Monday, August 18th, 2008

To be a good hitter it is always a good idea to watch the pitcher and try to pick up small changes in body language when different pitches are being thrown (curveball, fastball, changeup). In high school there usually are small signs that can tip off what pitch is coming. A common one is the angle that the pitcher holds the glove at.

Bunting Drill

Monday, August 18th, 2008
  1. Place two cones, one 20 feet out from home plate and 10 feet from the left foul line.
  2. Do the same with the other cone from the right foul line
  3. Work on bunting the ball towards the line so that it rests in fair territory between the foul line and the cone
  4. Do this for both sides of the field
  5. Bunting many times is the difference between winning and losing games. This drill will help you determine the bat angle and technique required to bunt down the lines

Great Short Hop Drill

Wednesday, August 13th, 2008

This drill is very helpful in teaching you to field short hops cleanly.

  • Grab a partner and stand 40 feet apart
  • One partner will throw short hops so the ball is hitting within three feet of the other partner. Do twenty then switch
  • When you’re fielding, concentrate on having your hands out in front of you and accepting the ball with soft hands using your top hand as well.
  • Field the ball then use good footwork and make the throw back to your partner who will be presenting a target.
  • Once you master the short hop in front, work on moving the ball around using your backhand and forward hand.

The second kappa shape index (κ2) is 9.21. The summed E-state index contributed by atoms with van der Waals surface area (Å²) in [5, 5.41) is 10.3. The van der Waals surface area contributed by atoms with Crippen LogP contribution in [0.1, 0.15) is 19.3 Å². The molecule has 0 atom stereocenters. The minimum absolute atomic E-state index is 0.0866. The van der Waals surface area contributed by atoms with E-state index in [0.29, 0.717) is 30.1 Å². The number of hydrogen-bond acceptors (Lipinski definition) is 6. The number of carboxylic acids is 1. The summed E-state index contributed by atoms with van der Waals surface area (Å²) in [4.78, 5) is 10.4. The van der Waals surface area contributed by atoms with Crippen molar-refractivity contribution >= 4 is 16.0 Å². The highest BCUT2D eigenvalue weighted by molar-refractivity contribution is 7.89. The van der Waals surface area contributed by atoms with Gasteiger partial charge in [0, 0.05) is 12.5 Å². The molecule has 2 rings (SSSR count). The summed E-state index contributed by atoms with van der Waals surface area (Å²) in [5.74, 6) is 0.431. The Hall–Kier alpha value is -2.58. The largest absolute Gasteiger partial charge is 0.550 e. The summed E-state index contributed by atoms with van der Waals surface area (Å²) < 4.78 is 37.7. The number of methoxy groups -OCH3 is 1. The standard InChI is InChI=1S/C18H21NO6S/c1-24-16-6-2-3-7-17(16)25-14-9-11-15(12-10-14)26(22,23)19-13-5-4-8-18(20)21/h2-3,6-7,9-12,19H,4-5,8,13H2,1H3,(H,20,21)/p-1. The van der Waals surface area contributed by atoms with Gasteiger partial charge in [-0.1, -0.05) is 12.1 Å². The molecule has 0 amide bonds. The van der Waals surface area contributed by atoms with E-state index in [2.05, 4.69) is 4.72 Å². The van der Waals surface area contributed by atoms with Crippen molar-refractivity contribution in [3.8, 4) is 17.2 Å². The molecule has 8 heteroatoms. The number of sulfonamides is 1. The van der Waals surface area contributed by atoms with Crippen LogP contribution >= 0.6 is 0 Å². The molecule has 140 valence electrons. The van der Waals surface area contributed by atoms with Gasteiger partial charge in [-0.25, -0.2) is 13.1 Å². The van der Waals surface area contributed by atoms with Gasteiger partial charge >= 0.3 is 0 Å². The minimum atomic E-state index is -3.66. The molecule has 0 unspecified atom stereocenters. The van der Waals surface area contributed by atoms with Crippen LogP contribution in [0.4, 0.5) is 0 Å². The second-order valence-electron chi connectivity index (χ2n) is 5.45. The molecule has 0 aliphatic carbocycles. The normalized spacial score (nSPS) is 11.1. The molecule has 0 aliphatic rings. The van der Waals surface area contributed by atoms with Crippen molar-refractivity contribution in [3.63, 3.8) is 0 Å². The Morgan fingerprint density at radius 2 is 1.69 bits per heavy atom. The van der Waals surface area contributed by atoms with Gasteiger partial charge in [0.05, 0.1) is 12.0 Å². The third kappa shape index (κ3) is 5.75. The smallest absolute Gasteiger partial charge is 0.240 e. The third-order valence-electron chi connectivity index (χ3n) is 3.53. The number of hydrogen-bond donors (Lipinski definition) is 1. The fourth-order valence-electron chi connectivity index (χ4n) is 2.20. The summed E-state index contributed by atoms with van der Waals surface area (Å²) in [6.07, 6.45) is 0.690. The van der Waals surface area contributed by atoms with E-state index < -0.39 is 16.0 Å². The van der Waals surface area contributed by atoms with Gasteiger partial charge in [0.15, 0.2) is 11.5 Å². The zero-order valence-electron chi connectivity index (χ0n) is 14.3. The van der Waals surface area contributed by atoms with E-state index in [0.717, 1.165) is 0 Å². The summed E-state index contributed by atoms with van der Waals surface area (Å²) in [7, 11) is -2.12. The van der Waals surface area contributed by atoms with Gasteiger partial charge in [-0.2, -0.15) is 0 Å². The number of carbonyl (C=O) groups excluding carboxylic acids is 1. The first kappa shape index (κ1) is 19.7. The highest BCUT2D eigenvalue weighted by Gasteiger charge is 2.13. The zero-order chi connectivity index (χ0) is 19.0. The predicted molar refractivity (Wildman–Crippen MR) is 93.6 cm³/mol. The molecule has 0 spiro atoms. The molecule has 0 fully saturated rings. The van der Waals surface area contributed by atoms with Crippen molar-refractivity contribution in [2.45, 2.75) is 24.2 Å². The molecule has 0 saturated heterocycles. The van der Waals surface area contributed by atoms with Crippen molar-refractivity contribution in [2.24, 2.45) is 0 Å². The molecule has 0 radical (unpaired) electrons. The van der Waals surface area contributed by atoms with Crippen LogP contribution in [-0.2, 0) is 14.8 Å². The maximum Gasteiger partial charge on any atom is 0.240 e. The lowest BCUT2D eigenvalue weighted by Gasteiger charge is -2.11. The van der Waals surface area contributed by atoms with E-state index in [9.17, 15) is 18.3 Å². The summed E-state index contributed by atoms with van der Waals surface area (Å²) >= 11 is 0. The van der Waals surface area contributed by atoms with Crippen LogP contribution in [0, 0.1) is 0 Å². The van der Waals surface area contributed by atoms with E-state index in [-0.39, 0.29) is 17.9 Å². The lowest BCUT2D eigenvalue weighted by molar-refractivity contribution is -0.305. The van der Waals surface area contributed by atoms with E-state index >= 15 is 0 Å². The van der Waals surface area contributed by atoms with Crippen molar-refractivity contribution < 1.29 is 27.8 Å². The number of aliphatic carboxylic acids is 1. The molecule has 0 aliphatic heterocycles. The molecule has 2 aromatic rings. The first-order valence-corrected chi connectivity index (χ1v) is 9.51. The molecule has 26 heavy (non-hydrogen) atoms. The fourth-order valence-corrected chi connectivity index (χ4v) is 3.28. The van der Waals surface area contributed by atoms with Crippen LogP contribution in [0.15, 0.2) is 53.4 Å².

Why Should You Swing a Wood Bat?

Wednesday, August 13th, 2008

Woods bats are generally thought to be used by Major League players only, but woods bats can be very useful to youth players, high school players, and college players as well.

Wood bats or wood composite bats are great for batting practice and taking reps in a batting cage. Wood bats are ideal because they are a lot cheaper than aluminum and will save you the wear and tear on your aluminum bats. Batting cage balls are hard on your aluminum bat because they are dense and heavy which will take the life and pop out of your bat. Wood bats don’t loose their pop and will take the punishment of the batting cage balls.

Another advantage of using wood bats is bat control. Wood baseball bats are heavier and have a smaller length to weight ratio, which is in a scaled down way like weight training. Once you have been in a cage and practiced with wood, it will be make a world of difference when you get on the field and hit your aluminum bat. The ball will fly off the barrel and your confidence will be sky high.

Take a look at wood bats as an excellent training option, and you will be happy with the results. Check out these wood baseball bats at Baseball Rampage.